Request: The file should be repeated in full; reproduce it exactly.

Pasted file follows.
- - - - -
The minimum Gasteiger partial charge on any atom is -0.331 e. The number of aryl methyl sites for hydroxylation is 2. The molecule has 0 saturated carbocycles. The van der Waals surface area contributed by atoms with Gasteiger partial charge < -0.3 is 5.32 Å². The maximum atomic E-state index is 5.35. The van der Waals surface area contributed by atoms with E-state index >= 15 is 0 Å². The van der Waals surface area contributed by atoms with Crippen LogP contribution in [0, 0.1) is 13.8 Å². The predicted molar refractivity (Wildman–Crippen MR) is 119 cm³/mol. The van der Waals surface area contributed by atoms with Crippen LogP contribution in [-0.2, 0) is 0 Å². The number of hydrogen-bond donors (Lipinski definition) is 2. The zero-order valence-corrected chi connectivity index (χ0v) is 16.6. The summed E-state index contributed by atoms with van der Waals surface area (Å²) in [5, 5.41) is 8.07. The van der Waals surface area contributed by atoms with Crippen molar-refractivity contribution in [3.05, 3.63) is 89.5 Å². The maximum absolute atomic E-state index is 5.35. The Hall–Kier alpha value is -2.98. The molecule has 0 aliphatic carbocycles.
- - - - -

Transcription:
The minimum Gasteiger partial charge on any atom is -0.331 e. The number of aryl methyl sites for hydroxylation is 2. The molecule has 0 saturated carbocycles. The van der Waals surface area contributed by atoms with Gasteiger partial charge < -0.3 is 5.32 Å². The maximum atomic E-state index is 5.35. The van der Waals surface area contributed by atoms with E-state index >= 15 is 0 Å². The van der Waals surface area contributed by atoms with Crippen LogP contribution in [0, 0.1) is 13.8 Å². The predicted molar refractivity (Wildman–Crippen MR) is 119 cm³/mol. The van der Waals surface area contributed by atoms with Crippen LogP contribution in [-0.2, 0) is 0 Å². The number of hydrogen-bond donors (Lipinski definition) is 2. The zero-order valence-corrected chi connectivity index (χ0v) is 16.6. The summed E-state index contributed by atoms with van der Waals surface area (Å²) in [5, 5.41) is 8.07. The van der Waals surface area contributed by atoms with Crippen molar-refractivity contribution in [3.05, 3.63) is 89.5 Å². The maximum absolute atomic E-state index is 5.35. The Hall–Kier alpha value is -2.98. The molecule has 0 aliphatic carbocycles.